Senate Majority Leader Mitch McConnell says the Trump administration is "certainly not trying to start a war with Iran."
The Kentucky Republican told reporters at his weekly news conference Tuesday that President Donald Trump is taking a "measured approach" to what he considers Iranian aggression.
The United States has blamed Iran for attacks on two tankers in the Persian Gulf. Iran denies that.
Trump also is sending another 1,000 U.S. troops to the Middle East after Iran said it will break the international agreement on its nuclear program.
Trump administration officials are set to give Congress a series of briefings on Iran this week.
U.N. Secretary-General Antonio Guterres says he's worried about the situation in the Persian Gulf and is reiterating that "it's very important to avoid any escalation."
The U.N. chief has called for an independent investigation into the suspected attacks on two tankers near the strategic Strait of Hormuz, saying it's important to know the truth about what happened.
The United States has blamed Iran for the attacks. Iran denies the accusation.
Guterres told reporters at U.N. headquarters Tuesday who asked about President Donald Trump's decision to send another 1,000 U.S. troops to the Middle East: "I strongly hope that the situation will be contained because as I said, and I repeat, the world does not really need a major confrontation in the Gulf."
Secretary of State Mike Pompeo says the U.S. military presence in the Persian Gulf is not for war but to deter Iranian aggression.
On a visit Tuesday to the U.S. Central Command in Florida, Pompeo says he is confident that the military is up to the challenge and is ready to respond to any attack on American interests in the region.
Pompeo says President Donald Trump does not want war and is only seeking to re-establish a deterrent to Iranian threats. Pompeo traveled to the base after the Pentagon announced the deployment of an addition 1,000 troops to the region.
Pompeo says he made the trip to visit commanders in Florida to ensure that America's diplomatic and military efforts are coordinated. He says the Trump administration will "do the right thing" as it relates to Iran, which is to make clear that the U.S. is serious.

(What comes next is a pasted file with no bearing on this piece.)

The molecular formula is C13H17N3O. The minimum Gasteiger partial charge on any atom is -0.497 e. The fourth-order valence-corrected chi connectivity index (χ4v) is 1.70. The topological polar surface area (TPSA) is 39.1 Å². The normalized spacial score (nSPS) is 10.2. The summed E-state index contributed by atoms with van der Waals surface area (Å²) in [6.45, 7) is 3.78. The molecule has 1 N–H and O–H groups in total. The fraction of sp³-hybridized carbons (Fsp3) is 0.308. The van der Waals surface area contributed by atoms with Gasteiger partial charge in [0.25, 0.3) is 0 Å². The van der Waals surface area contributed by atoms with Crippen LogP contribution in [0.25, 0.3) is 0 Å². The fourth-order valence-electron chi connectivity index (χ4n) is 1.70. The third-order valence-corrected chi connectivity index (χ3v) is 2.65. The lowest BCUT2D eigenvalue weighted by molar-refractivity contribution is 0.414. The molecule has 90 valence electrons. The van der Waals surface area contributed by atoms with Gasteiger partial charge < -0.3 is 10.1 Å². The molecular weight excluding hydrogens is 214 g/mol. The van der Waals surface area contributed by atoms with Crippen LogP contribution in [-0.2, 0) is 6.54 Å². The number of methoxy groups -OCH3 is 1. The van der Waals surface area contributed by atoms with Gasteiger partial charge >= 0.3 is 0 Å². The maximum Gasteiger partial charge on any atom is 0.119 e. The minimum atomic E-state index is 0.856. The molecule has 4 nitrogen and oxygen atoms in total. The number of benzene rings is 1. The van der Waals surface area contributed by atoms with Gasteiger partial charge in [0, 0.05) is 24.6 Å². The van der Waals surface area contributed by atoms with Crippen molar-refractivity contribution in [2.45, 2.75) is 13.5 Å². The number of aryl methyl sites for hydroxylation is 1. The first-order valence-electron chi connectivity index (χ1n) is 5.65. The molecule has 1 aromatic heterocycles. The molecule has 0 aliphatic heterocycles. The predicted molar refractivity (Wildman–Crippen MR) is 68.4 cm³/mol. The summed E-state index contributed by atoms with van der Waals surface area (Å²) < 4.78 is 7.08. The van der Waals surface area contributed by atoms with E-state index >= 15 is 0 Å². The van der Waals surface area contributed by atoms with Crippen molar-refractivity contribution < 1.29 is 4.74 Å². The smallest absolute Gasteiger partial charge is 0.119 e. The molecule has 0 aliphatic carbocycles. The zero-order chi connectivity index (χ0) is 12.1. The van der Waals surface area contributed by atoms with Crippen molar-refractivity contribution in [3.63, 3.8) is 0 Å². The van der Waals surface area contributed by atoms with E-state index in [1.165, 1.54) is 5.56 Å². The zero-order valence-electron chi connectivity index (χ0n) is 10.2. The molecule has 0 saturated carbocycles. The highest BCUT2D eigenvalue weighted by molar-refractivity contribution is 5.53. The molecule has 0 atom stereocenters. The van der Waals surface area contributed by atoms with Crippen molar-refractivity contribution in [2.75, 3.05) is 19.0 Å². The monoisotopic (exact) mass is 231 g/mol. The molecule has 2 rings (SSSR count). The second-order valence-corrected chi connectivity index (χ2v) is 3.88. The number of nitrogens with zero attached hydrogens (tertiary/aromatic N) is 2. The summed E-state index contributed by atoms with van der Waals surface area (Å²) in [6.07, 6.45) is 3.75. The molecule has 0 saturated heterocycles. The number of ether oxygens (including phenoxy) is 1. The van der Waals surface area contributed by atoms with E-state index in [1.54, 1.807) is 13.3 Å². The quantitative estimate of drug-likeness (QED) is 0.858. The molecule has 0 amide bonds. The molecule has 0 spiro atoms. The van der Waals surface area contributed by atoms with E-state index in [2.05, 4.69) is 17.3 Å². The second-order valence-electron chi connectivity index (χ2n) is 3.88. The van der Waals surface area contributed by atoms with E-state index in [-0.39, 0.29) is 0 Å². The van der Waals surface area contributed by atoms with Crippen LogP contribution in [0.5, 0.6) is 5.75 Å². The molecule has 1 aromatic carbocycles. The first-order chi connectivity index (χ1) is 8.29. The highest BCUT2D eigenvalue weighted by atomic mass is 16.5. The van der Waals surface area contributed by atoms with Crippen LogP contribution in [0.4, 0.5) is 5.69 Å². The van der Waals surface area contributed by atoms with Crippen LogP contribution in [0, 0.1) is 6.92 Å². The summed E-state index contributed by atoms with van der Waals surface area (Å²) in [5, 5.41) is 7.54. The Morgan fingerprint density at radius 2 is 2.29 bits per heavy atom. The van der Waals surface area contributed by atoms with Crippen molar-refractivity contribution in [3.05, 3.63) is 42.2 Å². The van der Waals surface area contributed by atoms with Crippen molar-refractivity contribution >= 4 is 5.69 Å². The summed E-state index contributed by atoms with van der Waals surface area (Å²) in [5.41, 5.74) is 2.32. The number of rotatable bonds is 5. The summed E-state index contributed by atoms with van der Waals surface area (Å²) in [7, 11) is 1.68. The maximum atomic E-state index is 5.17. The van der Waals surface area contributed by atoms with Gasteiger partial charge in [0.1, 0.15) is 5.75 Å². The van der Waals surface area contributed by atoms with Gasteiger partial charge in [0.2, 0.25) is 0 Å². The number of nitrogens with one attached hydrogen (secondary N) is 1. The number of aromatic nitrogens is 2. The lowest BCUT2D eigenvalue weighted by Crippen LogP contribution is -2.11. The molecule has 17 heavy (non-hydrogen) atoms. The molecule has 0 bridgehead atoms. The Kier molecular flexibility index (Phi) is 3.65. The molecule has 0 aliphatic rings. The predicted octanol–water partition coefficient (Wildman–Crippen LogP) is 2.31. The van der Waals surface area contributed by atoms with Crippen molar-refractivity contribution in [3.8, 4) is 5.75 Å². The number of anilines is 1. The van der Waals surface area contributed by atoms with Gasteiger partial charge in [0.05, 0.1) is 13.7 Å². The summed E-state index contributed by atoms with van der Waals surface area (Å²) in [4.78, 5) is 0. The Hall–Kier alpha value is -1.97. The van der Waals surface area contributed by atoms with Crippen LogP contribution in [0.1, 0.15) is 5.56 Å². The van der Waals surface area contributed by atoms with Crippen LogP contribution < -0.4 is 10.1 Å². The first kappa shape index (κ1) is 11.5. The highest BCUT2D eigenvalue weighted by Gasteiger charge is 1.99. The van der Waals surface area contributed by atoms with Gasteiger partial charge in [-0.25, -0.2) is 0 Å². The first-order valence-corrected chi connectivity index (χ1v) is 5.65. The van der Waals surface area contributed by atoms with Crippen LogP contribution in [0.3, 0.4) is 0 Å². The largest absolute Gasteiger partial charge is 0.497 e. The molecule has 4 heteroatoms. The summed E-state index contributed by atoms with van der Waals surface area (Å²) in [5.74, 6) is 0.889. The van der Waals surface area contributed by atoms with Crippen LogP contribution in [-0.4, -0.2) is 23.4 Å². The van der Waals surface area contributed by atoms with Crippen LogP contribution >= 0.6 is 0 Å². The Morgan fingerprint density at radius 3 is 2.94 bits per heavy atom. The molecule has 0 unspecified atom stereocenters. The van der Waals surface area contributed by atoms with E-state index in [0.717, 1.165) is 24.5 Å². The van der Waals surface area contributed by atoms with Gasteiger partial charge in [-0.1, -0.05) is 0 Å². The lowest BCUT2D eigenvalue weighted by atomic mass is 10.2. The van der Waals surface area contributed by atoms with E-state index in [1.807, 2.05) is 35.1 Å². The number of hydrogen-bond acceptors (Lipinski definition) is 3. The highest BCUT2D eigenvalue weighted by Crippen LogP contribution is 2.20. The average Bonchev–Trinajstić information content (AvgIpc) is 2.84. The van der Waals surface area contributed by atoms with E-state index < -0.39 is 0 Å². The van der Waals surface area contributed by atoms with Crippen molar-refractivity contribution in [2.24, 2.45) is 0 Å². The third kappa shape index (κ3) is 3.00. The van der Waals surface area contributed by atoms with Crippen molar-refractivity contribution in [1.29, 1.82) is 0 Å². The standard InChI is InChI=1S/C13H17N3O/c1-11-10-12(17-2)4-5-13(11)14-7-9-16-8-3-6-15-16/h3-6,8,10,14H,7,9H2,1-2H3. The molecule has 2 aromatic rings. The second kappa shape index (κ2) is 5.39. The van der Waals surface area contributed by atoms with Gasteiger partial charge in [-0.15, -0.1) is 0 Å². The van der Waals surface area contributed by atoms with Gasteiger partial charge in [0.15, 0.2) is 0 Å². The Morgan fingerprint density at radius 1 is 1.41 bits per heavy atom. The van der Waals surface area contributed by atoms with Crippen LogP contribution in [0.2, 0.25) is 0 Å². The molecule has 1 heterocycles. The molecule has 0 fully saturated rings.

The White House is stepping up its outreach to Congress as tensions escalate in the Middle East.
Lawmakers will receive a series of classified and unclassified briefings on Iran from Trump administration officials. That's according to Senate Majority Leader Mitch McConnell.
Iran has said it will break compliance with the international agreement that keeps it from making nuclear weapons. The administration followed that announcement by ordering 1,000 more troops to the Middle East.
McConnell says the risk of a conflict with Iran is real, and he says the administration should work with U.S. allies "to encourage Iran's leaders to cease their aggression."
Senate Democratic leader Chuck Schumer acknowledges there are problems with Iran but he criticizes President Donald Trump's strategy as "erratic" and "opaque."
German Chancellor Angela Merkel (AHN'-geh-lah MEHR'-kuhl) says her country is taking "very seriously" the new U.S. information about Iran's alleged responsibility for attacks last week on two oil tankers near the Persian Gulf.
Merkel says "there's a high-level of evidence. But that won't stop me from saying we have to do everything to solve the conflict situation with Iran in a peaceful manner."
Iran denies the U.S. accusation.
She says Germany is in close contact with the United States and "will do everything to impress on all sides, but especially to make clear to Iran, that this serious situation mustn't be aggravated."
Merkel also says Germany wants Iran to abide by the 2015 nuclear accord, adding that "if that isn't the case that will of course have consequences."
China's top diplomat has warned the United States against opening a "Pandora's box" in the Middle East after a recent flare-up in tension between Washington and Tehran.
Foreign Minister Wang Yi is calling on both countries to avoid escalating the situation. It's an echo of earlier statements by Chinese officials following last week's apparent attacks on two oil tankers traveling near the Strait of Hormuz.
Iran has denied a U.S. accusation that it was behind the attacks, which hit Norwegian and Japanese ships off Iran's coast. Each vessel was loaded with petroleum products, and one was set ablaze.
China is the world's largest buyer of Iranian oil and has maintained its support for the Iran nuclear deal.
It's a test of resolve and credibility for the United States and Iran as the two adversaries take steps sure to further inflame tensions in the Mideast and draw them closer to a flashpoint.
Iran says it's breaking compliance with the international agreement that keeps it from making nuclear weapons. The Trump administration followed that announcement by ordering 1,000 more troops to the Middle East.
Iran soon could start enriching uranium to a step away from weapons-grade levels. That's a challenge to President Donald Trump's assurances to allies that the U.S. withdrawal from the deal last year made the world a safer place.
Iran's president says his country does "not wage war with any nation" and that "the entire Iranian nation is unanimous in confronting" U.S. pressures.
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